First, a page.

For a New Yorker, few things could be cooler than living in the Chelsea Hotel, residence of great artists, writers, and underground filmmakers. The place is adorned with great artwork, and the owner, a sentimentalist despite himself, used to let eccentric people live there without paying the rent. It was the home of Andy Warhol’s superstars, and residents included (at different times) Janis Joplin, Jimmy Hendricks, Dylan Thomas, and Dee Dee Ramone. From the get go, Nicolaia Rips makes her status clear; she grew up in the Chelsea Hotel, but she wasn’t invited to any cool parties or treated like royalty. If you think this is about a kid who grows up in the Warhol crowd, think again, because she’s too late. Warhol was long dead by the time she was born, and the Chelsea residents she writes about are all old. She’s the daughter of eccentric weirdos and the kids at her school all have
rich celebrity parents. She’s a free-range kid who doesn’t fit in with the socially precocious and over-sophisticated children of the elite. She’s born into an artsy crowd that’s dying off.
While this may sound harsh, keep in mind that she was born around 1998, so by that time there weren’t a lot of less-affluent educated families in the area anymore. She makes a horrible impression on her first day of kindergarten because (a) she doesn’t know how to read yet, and (b) her parents haven’t hired a million tutors to teach her Chinese, opera singing, and how to play the harp. She’s basically a kid, that’s it, but her classmates have been taught to be little grownups with fancy manners. When she causes a disaster at a rich upstate pool party, I wanted to cheer.
Rips exposes the city elite’s self-delusion of talent. She has a dance teacher who’s obsessed with the avante-garde, and on the first day of class the child is ridiculed for wearing a tutu. The dance program is all “modern” dancing, while the teacher despises kids who want to learn ballet or tap. When I read this chapter, the first thing that entered my mind was Holden Caulfield. The teacher has the same mindset, ranting about “phonies” and overcome with grandiose views of herself, even though she’s only a dance teacher for six-year-olds. Holden would’ve thought she was a genius for turning up her nose at conventional arts, but his sister Pheobe would probably have seen right through her. As for her classmates, the parents are like something out of The Nanny Diaries, pushing their kids to do activities that aren’t age-appropriate.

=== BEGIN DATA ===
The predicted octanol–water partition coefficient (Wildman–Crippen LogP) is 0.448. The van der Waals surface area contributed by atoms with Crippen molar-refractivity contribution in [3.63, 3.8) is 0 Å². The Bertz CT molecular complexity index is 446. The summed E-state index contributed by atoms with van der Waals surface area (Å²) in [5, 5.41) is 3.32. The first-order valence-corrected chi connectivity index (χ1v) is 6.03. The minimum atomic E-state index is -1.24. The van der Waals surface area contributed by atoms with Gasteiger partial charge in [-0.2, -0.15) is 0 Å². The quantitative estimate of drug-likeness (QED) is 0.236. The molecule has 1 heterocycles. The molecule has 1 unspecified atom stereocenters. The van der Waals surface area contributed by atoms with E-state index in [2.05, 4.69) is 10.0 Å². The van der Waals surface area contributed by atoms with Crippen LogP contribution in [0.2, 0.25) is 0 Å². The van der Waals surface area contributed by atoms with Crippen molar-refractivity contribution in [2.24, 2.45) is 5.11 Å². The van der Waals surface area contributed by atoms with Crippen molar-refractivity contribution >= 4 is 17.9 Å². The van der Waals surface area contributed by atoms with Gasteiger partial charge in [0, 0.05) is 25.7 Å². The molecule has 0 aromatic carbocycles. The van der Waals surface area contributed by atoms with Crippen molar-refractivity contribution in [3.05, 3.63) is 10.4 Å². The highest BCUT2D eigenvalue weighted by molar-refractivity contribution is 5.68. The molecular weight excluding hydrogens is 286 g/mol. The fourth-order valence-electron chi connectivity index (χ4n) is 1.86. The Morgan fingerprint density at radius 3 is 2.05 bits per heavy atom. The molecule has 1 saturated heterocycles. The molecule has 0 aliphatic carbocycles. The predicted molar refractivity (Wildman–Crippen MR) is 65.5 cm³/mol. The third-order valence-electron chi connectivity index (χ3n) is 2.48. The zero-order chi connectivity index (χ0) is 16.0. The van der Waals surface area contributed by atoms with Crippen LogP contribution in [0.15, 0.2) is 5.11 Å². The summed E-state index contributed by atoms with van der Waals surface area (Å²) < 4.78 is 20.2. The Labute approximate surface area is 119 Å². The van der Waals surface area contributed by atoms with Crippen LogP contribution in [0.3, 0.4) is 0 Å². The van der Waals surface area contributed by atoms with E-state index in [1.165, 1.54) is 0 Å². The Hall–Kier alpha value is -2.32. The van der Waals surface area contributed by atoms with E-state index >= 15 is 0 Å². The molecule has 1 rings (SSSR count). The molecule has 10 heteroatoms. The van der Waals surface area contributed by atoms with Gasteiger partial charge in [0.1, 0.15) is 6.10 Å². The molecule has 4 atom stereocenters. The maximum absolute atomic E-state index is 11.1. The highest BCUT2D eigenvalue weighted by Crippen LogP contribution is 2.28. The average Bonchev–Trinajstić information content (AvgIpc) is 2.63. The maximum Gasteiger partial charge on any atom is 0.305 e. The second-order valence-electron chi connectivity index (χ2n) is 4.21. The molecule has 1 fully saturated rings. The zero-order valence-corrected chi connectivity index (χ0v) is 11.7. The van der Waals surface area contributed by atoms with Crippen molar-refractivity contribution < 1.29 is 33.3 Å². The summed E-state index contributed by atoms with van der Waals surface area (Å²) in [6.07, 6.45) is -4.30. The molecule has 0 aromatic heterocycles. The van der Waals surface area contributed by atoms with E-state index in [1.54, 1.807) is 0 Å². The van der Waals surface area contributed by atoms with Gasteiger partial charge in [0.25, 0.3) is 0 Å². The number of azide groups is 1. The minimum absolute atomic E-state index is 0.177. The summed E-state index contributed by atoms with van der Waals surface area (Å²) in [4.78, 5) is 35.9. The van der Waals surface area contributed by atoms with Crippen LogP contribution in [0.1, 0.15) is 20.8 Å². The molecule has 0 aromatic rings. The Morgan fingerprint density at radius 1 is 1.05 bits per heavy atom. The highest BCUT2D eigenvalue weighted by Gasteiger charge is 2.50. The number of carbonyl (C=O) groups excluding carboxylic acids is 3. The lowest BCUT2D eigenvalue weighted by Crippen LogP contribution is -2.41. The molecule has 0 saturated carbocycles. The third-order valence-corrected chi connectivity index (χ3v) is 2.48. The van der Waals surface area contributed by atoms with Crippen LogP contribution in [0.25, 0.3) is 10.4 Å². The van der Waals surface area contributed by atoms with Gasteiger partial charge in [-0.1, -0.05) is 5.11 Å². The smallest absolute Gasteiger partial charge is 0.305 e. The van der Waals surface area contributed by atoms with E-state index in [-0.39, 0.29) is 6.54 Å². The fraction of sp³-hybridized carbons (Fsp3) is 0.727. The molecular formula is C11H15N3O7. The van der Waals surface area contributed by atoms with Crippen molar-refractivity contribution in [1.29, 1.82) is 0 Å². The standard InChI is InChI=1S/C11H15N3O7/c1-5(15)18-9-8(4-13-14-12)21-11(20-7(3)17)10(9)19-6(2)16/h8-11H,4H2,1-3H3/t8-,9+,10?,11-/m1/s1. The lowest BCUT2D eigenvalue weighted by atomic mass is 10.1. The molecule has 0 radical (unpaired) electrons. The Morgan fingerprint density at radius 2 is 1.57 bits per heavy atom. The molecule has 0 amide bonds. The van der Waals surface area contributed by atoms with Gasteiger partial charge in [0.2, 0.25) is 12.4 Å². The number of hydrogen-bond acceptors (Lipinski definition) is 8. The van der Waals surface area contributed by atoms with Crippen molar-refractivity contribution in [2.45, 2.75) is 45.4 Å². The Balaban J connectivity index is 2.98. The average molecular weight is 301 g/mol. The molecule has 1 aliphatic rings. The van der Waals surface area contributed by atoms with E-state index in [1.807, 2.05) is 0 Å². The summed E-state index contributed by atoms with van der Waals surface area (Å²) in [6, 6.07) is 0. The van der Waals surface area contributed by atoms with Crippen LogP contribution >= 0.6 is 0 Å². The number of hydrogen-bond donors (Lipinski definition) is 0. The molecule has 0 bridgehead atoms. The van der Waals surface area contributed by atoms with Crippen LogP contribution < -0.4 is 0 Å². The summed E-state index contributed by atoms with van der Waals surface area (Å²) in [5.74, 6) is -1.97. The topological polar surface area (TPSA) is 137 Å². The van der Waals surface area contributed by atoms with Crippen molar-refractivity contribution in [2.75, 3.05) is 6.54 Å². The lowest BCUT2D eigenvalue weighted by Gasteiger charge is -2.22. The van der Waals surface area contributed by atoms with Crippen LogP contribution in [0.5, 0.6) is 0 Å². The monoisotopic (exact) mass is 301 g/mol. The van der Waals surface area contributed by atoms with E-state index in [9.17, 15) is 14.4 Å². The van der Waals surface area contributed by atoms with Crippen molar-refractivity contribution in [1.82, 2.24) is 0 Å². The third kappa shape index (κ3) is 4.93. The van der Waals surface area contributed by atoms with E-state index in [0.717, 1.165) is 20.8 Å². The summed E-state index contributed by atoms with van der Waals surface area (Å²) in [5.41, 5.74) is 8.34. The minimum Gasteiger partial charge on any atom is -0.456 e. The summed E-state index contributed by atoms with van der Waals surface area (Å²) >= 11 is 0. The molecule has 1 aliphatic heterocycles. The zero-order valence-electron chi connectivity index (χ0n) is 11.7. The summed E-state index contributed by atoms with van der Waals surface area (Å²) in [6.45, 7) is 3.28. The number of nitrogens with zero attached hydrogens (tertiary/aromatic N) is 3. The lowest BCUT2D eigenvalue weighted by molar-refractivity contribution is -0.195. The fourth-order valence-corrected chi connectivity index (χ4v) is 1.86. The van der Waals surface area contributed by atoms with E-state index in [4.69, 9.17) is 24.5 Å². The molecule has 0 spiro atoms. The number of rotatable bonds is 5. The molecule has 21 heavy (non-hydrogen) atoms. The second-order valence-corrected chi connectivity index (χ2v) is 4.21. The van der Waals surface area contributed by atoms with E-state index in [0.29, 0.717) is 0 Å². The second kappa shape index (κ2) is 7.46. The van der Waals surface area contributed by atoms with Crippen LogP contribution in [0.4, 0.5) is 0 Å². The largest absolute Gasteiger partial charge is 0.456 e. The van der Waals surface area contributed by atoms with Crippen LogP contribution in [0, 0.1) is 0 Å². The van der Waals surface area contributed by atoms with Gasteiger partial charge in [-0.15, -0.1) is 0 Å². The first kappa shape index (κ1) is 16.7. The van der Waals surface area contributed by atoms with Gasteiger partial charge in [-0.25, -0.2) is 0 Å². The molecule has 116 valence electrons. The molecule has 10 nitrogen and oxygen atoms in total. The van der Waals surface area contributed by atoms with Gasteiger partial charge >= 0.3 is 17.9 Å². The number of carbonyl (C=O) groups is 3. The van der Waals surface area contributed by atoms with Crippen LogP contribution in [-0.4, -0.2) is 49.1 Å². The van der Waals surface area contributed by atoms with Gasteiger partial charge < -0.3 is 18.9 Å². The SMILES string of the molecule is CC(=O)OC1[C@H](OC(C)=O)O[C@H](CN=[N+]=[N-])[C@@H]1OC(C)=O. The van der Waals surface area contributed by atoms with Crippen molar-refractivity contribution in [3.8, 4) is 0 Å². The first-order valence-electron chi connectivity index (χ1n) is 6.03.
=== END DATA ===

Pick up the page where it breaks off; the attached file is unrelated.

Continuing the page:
A lot of the blame goes to the author’s own nutty parents. They don’t get her to school on time, and she nearly gets held back, though her father has plenty of time to play pranks on the local dry cleaners. She gets into LaGuardia High School, that is good, but she still doesn’t fit in. Most of the white kids in the city by 2012 came from rich families. There aren’t a lot of kids in the city who come from families that are educated by not wealthy. It seems as though her parents were steering her towards kids who came from rich families, rather than the ones that have decent social skills. Not all city kids are rich or sophisticated; as a private tutor I saw every kind of city kid, and not all of them push their children to excel.
Trying to Float is a great memoir, a cross between the manic Eloise and the cynical Holden Caulfield. Unlike most memoirs about crazy childhoods, it’s written by an 18 year old, so everything that happens here is still fresh in her mind. There were other children who lived in the Chelsea, like actress Gabby Hoffman, but she left around 1990. I was there twice in my life, once for a friend’s party in one of the rooms, and once while my apartment was being fumigated. Based on what I remember, I would like to have read a better description of the building, the famous art collection, the other things about the neighborhood. The problem is that when you’re a kid you don’t observe things the way an adult would, so it’s difficult to understand the mood.
Kids who grow up in Manhattan are often classed as spoiled and socially precocious, though the author doesn’t fit the stereotype. When compared to other similar writers, she could be part of what I call the “why is that kid here” school of memoir writing. Dalton Conley, author of Honky, was the only white kid in a Lower East Side housing project (obviously not sophisticated) and his memoir is all about social class structure. Then there’s The Basketball Diaries, where the working-class Jim Carrol attends Trinity School, plays basketball, and does heroin. As for MacCaulay Culkin, he hasn’t written a memoir, but his childhood on the Upper East Side involved dysfunctional parents and squalor. Let’s face it, growing up in Manhattan is great or horrible. Trying to Float pulls no punches and gives us both.
My research into the author tells me that her book began with complaints. Someone advised her to write them all down, and the long collection of gripes became her memoir. Currently she and her family live on the Upper East Side while the Chelsea Hotel is being renovated, and according to her, the neighborhood has nothing to do. I didn’t like it much myself when I lived there 17 years ago, and I don’t like it much now.
I wonder if people like her parents would’ve been better off in the Westbeth building, where most of the artists lived. There would’ve been a lot more kids there, and she wouldn’t have been such a misfit. Something tells me Rips will publish another memoir later on. I look forward to it.